The House Box In Koukaki / Sofia Tsiraki

© Babis Louizidis

Architect: Sofia Tsiraki
Location: ,
Consultant: Tassos Biris
Total surface: 250 sqm
Completion: 2011
Structural engineers: Kostas Poluxronopoulos (Xroneas-Pagonis-Kinatos)
Mechanical engineers: George Christofilis
Photographs: Erieta Attali, Babis Louizidis, Sofia Tsiraki


© Erieta Attali

This house is part of an old Athenian neighborhood with unique character, at the base of the hill of Filopappos. It occupies a small piece of land between two existing houses. It has its main elevation towards the public street, and also, a small back yard. The house includes:

The private residence space, which develops vertically in split levels that lodge the living room, the kitchen, an office space an outdoor courtyard with view towards the street, bedrooms and three levels of outdoor roof gardens; and the space of cultural activities that is used for performances and exhibitions. This space occupies the ground floor and the first basement and has independent access from the public street.

Courtesy of Sofia Tsiraki

The arrangement of this house is an application of the modernist concept of the “primary habitable box”, or the minimum “life container”, after the Greek architect, Aris Konstantinidis. The preference of a solid “box” over an open composition of planes was a primary compositional decision that facilitated the integration of the house within the old neighborhood. The massive, strictly defined boundary of the private house towards the public street shelters the delicate, practices of “private living” and accommodates all the collective and individual activities of the inhabitants.

The rooms are organized along a flowing spiral arrangement rising via a sequence of split-levels placed 1.50 m higher from one another, starting from the ground level and ending at the green roof. The interior void space between the split-levels becomes the spatial core of the house.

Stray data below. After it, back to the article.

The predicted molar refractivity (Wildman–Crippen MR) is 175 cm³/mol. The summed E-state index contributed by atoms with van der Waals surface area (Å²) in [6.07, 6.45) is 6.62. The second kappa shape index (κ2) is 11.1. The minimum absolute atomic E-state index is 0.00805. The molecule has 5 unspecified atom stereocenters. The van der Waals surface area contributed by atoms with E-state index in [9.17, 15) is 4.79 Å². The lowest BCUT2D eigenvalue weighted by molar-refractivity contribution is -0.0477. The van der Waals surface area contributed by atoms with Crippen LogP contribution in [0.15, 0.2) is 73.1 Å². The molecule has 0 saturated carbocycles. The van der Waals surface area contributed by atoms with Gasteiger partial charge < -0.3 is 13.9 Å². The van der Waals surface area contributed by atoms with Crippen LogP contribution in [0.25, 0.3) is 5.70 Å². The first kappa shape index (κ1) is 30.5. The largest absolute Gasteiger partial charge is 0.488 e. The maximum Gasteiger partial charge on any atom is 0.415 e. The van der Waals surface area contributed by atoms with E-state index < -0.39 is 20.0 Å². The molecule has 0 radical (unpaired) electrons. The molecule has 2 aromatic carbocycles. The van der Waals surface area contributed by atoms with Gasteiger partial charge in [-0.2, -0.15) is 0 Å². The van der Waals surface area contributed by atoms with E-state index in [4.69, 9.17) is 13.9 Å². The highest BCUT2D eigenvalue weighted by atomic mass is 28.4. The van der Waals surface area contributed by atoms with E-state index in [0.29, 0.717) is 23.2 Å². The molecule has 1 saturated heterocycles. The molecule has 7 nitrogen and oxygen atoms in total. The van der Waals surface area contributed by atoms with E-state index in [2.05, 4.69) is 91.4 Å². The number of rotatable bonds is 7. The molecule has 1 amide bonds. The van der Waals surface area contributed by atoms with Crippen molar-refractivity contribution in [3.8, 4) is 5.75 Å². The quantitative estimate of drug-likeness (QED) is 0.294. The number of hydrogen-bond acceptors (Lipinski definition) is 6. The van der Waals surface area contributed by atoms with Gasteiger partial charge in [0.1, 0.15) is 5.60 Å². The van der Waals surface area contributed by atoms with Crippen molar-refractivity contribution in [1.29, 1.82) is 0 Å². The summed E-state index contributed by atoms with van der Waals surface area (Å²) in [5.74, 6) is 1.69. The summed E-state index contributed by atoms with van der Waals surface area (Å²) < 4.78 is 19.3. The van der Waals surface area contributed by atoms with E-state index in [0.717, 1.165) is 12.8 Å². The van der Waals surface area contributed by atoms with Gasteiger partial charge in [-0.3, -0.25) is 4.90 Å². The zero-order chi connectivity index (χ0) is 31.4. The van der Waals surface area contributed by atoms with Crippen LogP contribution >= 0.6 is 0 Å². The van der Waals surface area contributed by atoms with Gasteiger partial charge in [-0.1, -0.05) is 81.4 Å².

Courtesy of Sofia Tsiraki

Despite the clarity with which the private interior life is enclosed and protected from the public street the house retains a social façade, through a balanced visual and spatial association between public and private.

Primary material of the structural frame and the outer skin of the building envelope is the uncovered, unpainted concrete.
Important elements in achieving sustainability :
a. the interior void space and the open- plan composition (fluid open spaces without partitions) achieve the best ventilation and natural lighting of the entire building.

© Babis Louizidis

b. the widespread use of wooden frame panels on the facades, prevent solar overheating, avoid energy use for extra cooling and allow the warm air out, while they provide a natural ventilation, lighting and a good indoor climate.

1st floor plan

C. the planting of all outdoor and especially a large part of the surface of the roof, in order to achieve a “green roof”, covered with vegetation, a medium growing and small trees (e.g. olive trees, pomegranate trees )

Cite: "The House Box In Koukaki / Sofia Tsiraki" 04 May 2012. ArchDaily. Accessed 30 May 2015. <>
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  • 123

    It must be true that Greece has been hit hard by recession if they can not afford rendering and plastering to walls&ceilings :)

    • estelle

      Actually, it’s called an architectural OPTION (and a very popular one) NOT an economic necessity, and it costs more to obtain a decent result like this rather than plastering everything. Get your facts straight.
      Yours truly, a Greek.

    • Jim

      hopefully you are making a joke with your comment, because besides being a rather old project(a.k.a. before recession)and really well known here in Greece it is rather expensive on its own.All those exposed concrete walls cost 3 times up the typical concrete construction.

  • hugh mann

    its a wonderful project! should visit next time im in athens!

  • Andreas Chadzis

    wonderful work by an inspired architect,it provides amazing human scale and perfectly treated materiality, to a pretty much destroyed human and built environment, – GOOD WORK !